Watch this video to brighten up your day and put a smile on your face. I thought it was hilarious, hope you like it!

Saturday, January 7, 2012

Hand Made Gifts 2011

So this year I wanted to make some hand-made gifts for Christmas, so I gave it a whirl. I only got a few things done, and they weren't the greatest thing I've ever seen, but I thought they were fun! :)

My sisters got guitars for their birthdays, which is super close to Christmas. While we were at the hubby's family's for Christmas, I saw that his brother had made guitar pics for himself out of old gift and credit cards. They're like the perfect thickness for pics!! Here's what they looked like:

The next gift I made was one I found first on Pinterest. I don't have a sewing machine yet so these were a sew free project I could do on my own. My mom makes incredible wool mittens and has a lot of extra wool sweaters at home. I took a few the last time I was there and made these coffee cozies to go over Starbucks or Caribou cups. They aren't the best, but a good start for the creative juices. 

The last is a bunch of magnets that I made for family and friends. I found the idea on a list of gifts to make for others online. There were a lot more options than you see here and I have a lot of leftover materials to make more. They're fun to use for home, work, wherever. I wish I had a magnet board in my car to use them there too. :)

So, like I said.....they aren't anything extra fantastic, but it was a lot of fun. Hopefully it's just the start to my homemade gifting. We'll see! Hope you enjoyed your holidays as well.

Friday, January 6, 2012

GREAT Blogs!

Fell upon this blog via friends on Pinterest and have been stuck on it most of the night. It is applicable to all parents and therapist working with kids or any adult clients with sensory needs. LOVE it!!
 <<<<< >>>>>
Let me know what your favorites are! Have a great weekend!

Sunday, December 25, 2011

Holiday Greetings!

Happy Holidays 2011

Our Christmas Letter for 2011 :).......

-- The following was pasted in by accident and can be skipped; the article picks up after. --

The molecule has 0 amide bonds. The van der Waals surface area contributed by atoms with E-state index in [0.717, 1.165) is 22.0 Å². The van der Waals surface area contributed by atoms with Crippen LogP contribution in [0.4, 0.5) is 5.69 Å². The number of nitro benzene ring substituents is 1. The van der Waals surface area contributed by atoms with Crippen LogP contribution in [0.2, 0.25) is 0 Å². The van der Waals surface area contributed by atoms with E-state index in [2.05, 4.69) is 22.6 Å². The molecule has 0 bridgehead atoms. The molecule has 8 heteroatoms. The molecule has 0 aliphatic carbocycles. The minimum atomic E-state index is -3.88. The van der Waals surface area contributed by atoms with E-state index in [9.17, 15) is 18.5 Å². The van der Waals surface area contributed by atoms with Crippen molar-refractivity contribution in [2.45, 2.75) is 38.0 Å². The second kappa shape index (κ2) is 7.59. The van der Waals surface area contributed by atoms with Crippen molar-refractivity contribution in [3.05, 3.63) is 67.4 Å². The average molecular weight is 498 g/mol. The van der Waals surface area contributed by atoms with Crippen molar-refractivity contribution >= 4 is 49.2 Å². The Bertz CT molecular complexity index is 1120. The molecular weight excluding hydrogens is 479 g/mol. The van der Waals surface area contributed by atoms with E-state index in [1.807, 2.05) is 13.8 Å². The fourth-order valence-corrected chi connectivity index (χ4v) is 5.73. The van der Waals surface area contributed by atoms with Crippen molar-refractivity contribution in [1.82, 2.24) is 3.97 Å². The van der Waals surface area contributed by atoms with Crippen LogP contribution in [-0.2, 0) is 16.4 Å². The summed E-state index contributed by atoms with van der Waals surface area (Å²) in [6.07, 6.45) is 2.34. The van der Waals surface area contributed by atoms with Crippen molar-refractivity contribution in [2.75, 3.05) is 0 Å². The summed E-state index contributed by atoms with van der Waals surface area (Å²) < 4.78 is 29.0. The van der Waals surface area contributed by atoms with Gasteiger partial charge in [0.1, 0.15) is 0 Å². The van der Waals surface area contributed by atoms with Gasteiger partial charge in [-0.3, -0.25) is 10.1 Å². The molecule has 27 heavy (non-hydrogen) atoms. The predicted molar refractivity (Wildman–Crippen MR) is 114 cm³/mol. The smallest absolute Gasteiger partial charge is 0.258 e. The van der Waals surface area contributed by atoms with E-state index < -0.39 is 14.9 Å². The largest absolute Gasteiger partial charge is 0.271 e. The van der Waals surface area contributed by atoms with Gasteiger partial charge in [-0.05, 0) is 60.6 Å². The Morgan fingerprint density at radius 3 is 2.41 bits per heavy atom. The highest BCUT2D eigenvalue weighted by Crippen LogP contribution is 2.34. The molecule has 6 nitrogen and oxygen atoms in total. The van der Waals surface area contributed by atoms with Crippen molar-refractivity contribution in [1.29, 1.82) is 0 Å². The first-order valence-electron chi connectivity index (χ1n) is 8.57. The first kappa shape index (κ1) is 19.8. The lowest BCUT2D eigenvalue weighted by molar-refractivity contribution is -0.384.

Dear friends and family,
Know that we would much rather sit down over a cup of coffee,
reminisce old times and catch up with life, but unfortunately this little letter will have to do…
A lot of you know this, but the past year has mostly been spent pursuing travel therapy with my job (Occupational Therapist). It gave us the opportunity to explore the US, learn a lot about ourselves, and meet some incredible people. It truly was an amazing adventure! Last holiday season we were en route from Sandpoint, Idaho to Dallas, Texas. We spent the winter in Texas which was a lot of fun. After 13 weeks of being there, we headed up to Moose Lake, Minnesota. We made a few trips to Duluth to take in all that city has to offer. While we were at Moose Lake, Andy started looking for a more permanent job. After many applications and interviews, he chose a job in Business Development for a Logistics in the Minneapolis area. Through a variety of services, they help companies manage their supply-chain activities. As he started his transition there, I finished my assignment and applied for jobs in the cities. I was hired as a Float OT between four facilities and cover for maternity and medical leaves. It has been fun to get a wide range of clients, but also really challenging to learn all I need to know. I work with kids and adults with genetic disorders, brain injuries from strokes and accidents, spinal cord injuries, and lots more. It’s been a great learning experience so far, so I’m really happy with that.
The cities have been good for us, but we are often homesick for Bismarck. It is finally hitting us that these jobs aren’t travel jobs, and that we’ll be here for a while. We miss all of our friends and family back home, and wish we could see everyone more often. We do have a few friends and in the area and are now closer to Andy’s sister, so that’s been great being able to spend time with them. We’re slowly starting to make this our community and have enjoyed getting more plugged in. We’ve found a church that we really enjoy, and are now looking at opportunities to plug into other organizations. Our focus each day is to live life to its fullest, realizing that we are all created for a higher purpose. Although the past 6 months have been challenging at times, we feel blessed beyond measure to have each other, an incredible family, and a support system like none other.